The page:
Real Property Law
Cal. Real. Prop. Journal 2015, Vol. 33, No. 2
- 2014-2015 Executive Committee of the Real Property Law Section
- California Real Property Journal Editorial Staff
- No More Kids! How Overcrowded Schools May Lead to Violations of Fair Housing Laws
- Reader Alert: New Fcc Rules Affect New and Existing Cell Site Leases
- Real Property Law Section Subsection Chairs and Standing Committee Chairs 2014-2015
- Reconsidering Wrongful Eviction After Anti-Slapp
- Table of Contents
- The "Widows & Orphans" Problem: the Improper Exclusion of Successors-in-Interest from the Loss Mitigation Process
- MCLE Self-Study Article: Co-Tenancy Breaches and Remedies: Drafting Guidance For Landlords and Tenants After Grand Prospect Partners
MCLE Self-Study Article: Co-Tenancy Breaches and Remedies: Drafting Guidance For Landlords and Tenants After Grand Prospect Partners
(Check the end of this article for information on how to access one self-study credit.)
By Courtney K. Krause and Danielle S. Gensch
©2015 All Rights Reserved.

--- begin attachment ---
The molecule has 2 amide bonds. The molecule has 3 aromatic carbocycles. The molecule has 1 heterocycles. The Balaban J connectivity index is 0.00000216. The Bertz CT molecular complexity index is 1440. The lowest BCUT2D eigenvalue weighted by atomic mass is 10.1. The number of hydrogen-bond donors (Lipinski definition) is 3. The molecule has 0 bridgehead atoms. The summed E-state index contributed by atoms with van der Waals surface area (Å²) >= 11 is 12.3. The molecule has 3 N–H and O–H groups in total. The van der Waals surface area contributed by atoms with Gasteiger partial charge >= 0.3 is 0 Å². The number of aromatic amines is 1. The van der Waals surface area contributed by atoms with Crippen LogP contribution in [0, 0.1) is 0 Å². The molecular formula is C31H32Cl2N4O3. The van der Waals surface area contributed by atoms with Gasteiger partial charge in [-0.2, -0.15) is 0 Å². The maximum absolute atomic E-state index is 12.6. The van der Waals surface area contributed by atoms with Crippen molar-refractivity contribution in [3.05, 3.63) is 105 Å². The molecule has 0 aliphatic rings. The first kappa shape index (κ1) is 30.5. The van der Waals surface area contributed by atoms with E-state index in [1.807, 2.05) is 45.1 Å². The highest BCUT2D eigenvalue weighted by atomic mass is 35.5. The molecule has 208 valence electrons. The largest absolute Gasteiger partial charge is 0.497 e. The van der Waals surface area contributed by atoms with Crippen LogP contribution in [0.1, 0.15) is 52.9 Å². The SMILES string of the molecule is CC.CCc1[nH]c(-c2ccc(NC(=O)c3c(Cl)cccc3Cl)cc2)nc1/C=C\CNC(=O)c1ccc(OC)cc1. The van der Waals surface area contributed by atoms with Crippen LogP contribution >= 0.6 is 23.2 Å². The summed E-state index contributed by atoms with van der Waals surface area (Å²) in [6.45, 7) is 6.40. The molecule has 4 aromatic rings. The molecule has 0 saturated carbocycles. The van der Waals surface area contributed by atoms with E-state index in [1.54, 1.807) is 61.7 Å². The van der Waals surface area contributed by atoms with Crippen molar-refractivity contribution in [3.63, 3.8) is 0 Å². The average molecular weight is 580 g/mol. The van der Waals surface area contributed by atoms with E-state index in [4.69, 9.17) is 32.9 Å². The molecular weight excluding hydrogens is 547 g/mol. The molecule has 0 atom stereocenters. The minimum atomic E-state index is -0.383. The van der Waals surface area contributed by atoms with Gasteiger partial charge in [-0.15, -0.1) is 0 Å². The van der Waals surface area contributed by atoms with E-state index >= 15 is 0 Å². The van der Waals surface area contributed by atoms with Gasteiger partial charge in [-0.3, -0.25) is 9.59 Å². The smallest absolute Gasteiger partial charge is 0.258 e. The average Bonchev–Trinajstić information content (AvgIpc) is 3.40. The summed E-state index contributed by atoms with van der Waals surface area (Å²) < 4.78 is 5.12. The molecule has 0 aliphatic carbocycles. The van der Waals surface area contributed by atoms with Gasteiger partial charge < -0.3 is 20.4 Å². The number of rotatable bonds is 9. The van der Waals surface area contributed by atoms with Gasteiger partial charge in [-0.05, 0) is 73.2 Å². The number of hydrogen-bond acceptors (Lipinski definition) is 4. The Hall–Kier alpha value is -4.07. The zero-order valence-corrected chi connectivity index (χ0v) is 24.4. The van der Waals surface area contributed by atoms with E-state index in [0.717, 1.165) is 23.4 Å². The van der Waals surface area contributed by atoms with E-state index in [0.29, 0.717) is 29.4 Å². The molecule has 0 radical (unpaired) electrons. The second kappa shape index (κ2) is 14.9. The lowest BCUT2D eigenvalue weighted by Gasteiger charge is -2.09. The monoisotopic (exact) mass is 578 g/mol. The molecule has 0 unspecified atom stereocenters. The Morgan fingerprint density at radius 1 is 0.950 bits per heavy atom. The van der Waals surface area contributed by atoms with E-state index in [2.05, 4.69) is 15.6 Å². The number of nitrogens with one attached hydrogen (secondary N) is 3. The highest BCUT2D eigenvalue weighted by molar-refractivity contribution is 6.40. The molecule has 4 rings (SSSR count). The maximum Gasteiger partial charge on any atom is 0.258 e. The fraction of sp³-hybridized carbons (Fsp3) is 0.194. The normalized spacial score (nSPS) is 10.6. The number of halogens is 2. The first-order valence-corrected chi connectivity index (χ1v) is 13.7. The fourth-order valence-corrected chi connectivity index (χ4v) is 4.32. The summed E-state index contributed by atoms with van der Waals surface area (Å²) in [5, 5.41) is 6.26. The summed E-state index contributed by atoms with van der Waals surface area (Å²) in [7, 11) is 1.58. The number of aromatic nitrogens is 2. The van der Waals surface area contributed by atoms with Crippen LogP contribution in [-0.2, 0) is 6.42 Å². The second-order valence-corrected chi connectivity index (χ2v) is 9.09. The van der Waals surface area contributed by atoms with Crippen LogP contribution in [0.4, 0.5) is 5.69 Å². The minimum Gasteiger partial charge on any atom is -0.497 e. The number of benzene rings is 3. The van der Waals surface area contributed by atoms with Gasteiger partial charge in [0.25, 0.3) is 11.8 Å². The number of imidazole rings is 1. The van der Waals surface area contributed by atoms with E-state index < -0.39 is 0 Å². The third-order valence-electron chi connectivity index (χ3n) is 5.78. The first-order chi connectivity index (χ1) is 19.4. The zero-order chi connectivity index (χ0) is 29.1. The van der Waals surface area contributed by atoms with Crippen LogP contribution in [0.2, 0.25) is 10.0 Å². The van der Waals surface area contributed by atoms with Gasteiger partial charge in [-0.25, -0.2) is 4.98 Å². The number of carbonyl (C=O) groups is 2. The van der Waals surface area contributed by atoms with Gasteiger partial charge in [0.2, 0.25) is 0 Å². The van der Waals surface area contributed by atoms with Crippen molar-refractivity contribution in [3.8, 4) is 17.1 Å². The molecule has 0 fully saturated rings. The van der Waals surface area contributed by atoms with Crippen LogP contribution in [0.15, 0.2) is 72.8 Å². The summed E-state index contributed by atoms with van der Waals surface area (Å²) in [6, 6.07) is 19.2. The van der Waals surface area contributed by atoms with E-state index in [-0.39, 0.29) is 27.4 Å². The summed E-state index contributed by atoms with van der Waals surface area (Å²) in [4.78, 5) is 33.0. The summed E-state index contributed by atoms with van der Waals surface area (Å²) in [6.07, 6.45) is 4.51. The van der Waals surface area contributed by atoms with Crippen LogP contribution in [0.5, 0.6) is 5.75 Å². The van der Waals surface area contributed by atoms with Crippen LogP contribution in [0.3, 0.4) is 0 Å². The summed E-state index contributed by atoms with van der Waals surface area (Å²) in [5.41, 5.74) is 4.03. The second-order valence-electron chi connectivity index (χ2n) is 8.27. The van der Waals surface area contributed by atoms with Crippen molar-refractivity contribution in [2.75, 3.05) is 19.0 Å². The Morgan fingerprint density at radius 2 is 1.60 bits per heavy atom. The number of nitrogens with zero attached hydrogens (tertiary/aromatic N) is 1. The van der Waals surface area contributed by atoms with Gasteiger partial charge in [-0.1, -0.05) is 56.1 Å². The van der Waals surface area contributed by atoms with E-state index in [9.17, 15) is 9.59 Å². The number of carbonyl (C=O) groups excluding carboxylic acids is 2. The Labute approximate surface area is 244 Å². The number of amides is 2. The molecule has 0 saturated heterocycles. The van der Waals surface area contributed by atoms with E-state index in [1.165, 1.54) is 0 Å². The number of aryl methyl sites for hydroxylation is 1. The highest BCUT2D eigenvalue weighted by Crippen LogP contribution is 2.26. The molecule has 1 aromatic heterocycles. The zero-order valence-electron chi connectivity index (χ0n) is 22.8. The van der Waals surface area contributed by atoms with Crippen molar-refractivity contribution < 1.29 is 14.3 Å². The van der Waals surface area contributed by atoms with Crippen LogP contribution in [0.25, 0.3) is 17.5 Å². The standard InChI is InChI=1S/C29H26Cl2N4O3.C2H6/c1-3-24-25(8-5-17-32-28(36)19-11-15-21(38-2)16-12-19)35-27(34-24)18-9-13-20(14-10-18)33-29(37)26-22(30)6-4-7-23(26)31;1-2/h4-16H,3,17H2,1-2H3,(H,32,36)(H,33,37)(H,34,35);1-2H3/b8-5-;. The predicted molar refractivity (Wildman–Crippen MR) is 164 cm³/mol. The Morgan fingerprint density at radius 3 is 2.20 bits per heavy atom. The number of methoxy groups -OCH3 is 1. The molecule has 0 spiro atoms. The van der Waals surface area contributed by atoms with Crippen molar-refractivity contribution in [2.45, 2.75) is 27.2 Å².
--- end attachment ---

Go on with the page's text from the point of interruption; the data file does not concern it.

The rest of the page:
In January, the California Fifth Appellate District Court ruled on the enforceability of co-tenancy provisions in commercial leases. Grand Prospect Partners, L.P. v. Ross Dress for Less, Inc.1 was the first time such enforceability had been addressed in a published California appellate court case, with the court holding that the clause itself was enforceable, but some of the stated lease remedies were not. While the case does not establish hard and fast rules concerning co-tenancy provisions, it provides a legal framework for evaluating whether such clauses are unconscionable or create an unreasonable penalty. Both landlords and tenants can use the guidelines provided by the court, along with the unique facts of the case, to draft co-tenancy provisions and post-breach remedies that are likely to withstand judicial scrutiny.